Category Archives: Companion Planting

Companion Planting with Dill

Companion Planting: Dill.

Plants that assist each other to grow well, repel insects or even other plants when grown next to each other is called companion planting and can be a sustainable and eco-friendly way to improve and protect your garden against unwanted pests and disease.

Chromatography has been used to explain why some plants like or dislike being planted with other plants. It is possible to make a specific chromatographic test to find out why, or if at all, a plant is helping or hindering its neighbors. Chromatography has also been used to prove that plants do significantly better with compost than without.

A good companion plant for cabbage, improving its growth and vigor. Dill does not do well planted with carrots and will reduce the carrot crop. It can be sowed with cucumbers and lettuce often deterring the pests that frequent these plants.

Companion Planting: Daylily

Companion Planting: Daylily.

Plants that assist each other to grow well, repel insects or even other plants when grown next to each other is called companion planting and can be a sustainable and eco-friendly way to improve and protect your garden against unwanted pests and disease.

Chromatography has been used to explain why some plants like or dislike being planted with other plants. It is possible to make a specific chromatographic test to find out why, or if at all, a plant is helping or hindering its neighbors. Chromatography has also been used to prove that plants do significantly better with compost than without.

One little known fact about daylilies is that they are edible. Buds and blossoms can be sautéed in butter, added to squash dishes or tomato dishes. They can also be dipped in batter and deep fried like squash blossoms.

As a companion plant, they are good to plant on a hill to prevent erosion or on a slope that is too steep to mow.

Also read about Best Harvest Festivals in the U.S and China Asters in this month’s archived articles.

Companion Planting: Dandelions

Plants that assist each other to grow well, repel insects or even other plants when grown next to each other is called companion planting and can be a sustainable and eco-friendly way to improve and protect your garden against unwanted pests and disease.
Chromatography has been used to explain why some plants like or dislike being planted with other plants. It is possible to make a specific chromatographic test to find out why, or if at all, a plant is helping or hindering its neighbors. Chromatography has also been used to prove that plants do significantly better with compost than without.

bee on dandelionThis “weed” is not the spurge of lawn owners like most of us think. Dandelions do not actually compete with grasses because their roots go much deeper than any grass, and because of this, their roots bring up nutrients from the deeper soils that grasses can benefit from. Also, the dandelion is the honeybee’s favorite flower.

However, dandelions do excrete an ethylene gas that stunts the growth of neighboring plants, but this very gas also causes nearby flowers and fruits to mature early. So, keep dandelions away from plants you don’t want stunted and keep them around other flowers and fruits.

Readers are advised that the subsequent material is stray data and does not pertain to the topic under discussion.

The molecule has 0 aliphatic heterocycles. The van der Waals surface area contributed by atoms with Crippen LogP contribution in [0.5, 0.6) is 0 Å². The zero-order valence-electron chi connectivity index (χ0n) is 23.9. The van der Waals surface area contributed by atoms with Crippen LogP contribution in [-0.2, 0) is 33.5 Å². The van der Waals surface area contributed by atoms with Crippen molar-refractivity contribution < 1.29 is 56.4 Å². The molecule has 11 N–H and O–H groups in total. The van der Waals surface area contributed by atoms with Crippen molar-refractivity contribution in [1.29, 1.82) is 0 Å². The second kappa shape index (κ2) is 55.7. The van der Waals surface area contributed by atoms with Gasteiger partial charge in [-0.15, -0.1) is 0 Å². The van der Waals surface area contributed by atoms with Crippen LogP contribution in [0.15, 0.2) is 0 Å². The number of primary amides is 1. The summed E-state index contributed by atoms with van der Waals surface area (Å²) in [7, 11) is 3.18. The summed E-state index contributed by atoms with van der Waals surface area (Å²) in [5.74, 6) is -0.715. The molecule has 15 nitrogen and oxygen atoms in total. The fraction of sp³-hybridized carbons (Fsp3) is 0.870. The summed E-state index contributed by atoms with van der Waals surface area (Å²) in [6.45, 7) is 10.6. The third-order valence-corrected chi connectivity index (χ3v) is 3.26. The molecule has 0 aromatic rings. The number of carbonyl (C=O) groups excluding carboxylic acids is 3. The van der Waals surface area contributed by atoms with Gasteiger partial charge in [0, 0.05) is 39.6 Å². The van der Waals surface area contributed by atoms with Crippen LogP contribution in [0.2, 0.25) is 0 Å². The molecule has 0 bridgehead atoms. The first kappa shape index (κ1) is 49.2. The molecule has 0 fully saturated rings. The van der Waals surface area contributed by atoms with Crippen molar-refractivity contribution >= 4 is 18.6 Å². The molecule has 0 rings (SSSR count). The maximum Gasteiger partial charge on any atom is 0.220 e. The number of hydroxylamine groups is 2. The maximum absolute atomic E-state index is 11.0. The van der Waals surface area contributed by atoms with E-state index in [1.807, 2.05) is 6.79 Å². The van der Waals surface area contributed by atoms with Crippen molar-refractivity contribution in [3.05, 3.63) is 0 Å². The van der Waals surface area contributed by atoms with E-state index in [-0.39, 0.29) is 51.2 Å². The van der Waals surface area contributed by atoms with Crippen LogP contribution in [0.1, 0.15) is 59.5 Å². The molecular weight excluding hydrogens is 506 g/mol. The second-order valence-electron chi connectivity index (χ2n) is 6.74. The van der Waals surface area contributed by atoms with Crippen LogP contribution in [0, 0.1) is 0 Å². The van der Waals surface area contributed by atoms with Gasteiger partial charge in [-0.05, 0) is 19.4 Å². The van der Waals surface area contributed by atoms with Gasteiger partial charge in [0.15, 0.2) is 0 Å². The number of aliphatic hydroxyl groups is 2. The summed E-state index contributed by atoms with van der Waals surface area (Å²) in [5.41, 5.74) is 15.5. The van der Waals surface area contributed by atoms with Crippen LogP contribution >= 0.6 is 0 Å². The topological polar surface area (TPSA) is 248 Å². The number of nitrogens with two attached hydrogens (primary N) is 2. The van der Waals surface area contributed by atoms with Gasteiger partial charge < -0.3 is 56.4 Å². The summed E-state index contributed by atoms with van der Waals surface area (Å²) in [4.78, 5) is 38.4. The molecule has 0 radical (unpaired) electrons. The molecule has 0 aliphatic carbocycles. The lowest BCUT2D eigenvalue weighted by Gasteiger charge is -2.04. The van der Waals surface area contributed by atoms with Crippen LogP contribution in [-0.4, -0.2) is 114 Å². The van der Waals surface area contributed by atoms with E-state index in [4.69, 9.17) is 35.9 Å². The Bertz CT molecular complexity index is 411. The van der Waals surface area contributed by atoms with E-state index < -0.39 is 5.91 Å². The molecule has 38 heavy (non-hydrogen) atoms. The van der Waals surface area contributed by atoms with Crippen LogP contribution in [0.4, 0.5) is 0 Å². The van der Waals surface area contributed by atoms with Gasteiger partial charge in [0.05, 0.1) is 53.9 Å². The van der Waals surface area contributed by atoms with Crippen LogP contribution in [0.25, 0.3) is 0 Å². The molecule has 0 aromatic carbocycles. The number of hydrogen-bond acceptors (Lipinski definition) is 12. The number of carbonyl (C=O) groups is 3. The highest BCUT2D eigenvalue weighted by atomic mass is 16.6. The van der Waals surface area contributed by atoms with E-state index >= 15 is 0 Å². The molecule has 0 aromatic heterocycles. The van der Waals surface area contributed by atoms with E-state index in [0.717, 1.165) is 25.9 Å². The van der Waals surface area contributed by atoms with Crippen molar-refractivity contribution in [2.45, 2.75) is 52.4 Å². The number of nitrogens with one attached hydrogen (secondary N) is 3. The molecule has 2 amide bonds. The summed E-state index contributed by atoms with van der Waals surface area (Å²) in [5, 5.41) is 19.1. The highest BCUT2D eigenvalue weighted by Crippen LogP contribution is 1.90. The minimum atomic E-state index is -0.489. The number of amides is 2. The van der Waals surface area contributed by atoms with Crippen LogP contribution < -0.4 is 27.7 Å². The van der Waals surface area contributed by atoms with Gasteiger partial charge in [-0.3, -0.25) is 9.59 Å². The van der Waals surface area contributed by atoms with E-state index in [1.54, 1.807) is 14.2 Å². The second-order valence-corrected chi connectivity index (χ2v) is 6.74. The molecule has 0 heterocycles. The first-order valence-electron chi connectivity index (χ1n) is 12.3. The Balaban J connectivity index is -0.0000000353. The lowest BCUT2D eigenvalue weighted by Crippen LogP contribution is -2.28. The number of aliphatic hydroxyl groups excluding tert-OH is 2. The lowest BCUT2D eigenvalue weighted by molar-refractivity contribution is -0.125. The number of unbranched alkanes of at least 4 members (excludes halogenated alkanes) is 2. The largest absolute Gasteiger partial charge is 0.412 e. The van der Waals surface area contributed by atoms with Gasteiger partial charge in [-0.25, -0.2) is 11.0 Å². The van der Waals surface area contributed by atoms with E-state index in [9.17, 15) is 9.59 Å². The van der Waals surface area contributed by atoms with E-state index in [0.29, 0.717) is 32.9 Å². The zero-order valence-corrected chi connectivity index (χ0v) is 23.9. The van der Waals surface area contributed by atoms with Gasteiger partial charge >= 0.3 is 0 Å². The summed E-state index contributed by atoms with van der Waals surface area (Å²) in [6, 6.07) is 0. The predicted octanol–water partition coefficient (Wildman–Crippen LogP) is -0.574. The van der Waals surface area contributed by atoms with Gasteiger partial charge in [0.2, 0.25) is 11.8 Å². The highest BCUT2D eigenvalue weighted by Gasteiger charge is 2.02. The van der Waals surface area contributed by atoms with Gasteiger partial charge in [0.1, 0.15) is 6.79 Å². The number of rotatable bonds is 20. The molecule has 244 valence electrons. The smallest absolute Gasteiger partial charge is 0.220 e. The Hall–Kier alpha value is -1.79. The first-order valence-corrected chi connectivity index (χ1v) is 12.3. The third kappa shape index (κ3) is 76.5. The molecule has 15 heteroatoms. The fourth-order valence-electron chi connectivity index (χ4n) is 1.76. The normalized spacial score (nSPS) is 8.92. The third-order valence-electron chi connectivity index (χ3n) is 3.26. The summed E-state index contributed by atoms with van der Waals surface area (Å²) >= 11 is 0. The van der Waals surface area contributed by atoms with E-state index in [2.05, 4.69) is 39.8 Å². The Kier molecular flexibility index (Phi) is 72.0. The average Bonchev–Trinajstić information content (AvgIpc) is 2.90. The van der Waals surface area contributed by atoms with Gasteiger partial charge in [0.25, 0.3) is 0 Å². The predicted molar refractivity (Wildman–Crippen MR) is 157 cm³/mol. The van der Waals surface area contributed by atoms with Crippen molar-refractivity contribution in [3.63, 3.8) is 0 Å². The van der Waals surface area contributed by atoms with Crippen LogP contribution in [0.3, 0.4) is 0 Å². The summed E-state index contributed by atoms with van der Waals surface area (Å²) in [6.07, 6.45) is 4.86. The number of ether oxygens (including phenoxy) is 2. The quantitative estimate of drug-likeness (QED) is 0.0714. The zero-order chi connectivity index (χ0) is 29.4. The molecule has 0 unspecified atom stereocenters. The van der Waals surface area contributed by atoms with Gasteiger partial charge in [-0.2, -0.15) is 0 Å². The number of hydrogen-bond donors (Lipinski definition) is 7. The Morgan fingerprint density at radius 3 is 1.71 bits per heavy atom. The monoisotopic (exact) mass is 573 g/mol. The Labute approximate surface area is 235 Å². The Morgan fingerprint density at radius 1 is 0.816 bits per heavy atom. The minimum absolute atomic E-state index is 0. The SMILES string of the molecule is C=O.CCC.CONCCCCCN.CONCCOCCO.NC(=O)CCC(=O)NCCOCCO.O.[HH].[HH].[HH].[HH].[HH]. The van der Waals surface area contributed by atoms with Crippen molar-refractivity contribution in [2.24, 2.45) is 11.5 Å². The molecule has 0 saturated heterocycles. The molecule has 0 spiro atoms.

See our main gardening page, Garden Circkles, for much more information than what is posted on this blog, including full articles on greenhouse growing, sustainable and organic tips, beneficial bugs, the latest techniques such as aquaponics and vertical growing and much more.

Companion Planting: Chives

chivesPlants that assist each other to grow well, repel insects or even other plants when grown next to each other is called companion planting and can be a sustainable and eco-friendly way to improve and protect your garden against unwanted pests and disease.

Chromatography has been used to explain why some plants like or dislike being planted with other plants. It is possible to make a specific chromatographic test to find out why, or if at all, a plant is helping or hindering its neighbors. Chromatography has also been used to prove that plants do significantly better with compost than without.

Chives are good companion plants for carrots and will improve their growth and flavor. Chives are also beneficial if planted around the base of fruit trees in an orchard to deter mice and to prevent apple scab.
Make a tea of chives to spray on cucumbers, apples and gooseberry against powdery mildew.

Companion Planting: Chervil

chervilPlants that assist each other to grow well, repel insects or even other plants when grown next to each other is called companion planting and can be a sustainable and eco-friendly way to improve and protect your garden against unwanted pests and disease.

Chervil is one of the few herbs that grows better in shade, so planting it among taller plants is beneficial. It does not take well to being transplanted, so pick your spot and direct seed it in the spring. It is a good companion plant to radishes and will improve their growth and flavor.

The leaves resemble parsley in appearance and taste, with delicate overtones of anise.  Sow seeds directly into the gardenabout three to four weeks before the last spring frost and again in late summer; thin seedlings to 6 to 9 inches apart.

Companion Planting: Celery

Plants that assist each other to grow well, repel insects or even other plants when grown next to each other is called companion planting and can be a sustainable and eco-friendly way to improve and protect your garden against unwanted pests and disease.

celery plantsCelery grows will with cauliflower, leeks, tomatoes and cabbage and seems to be mutually beneficial with bush beans. Cabbage butterflies are repelled if celery is planted near cauliflower or other cabbage plants.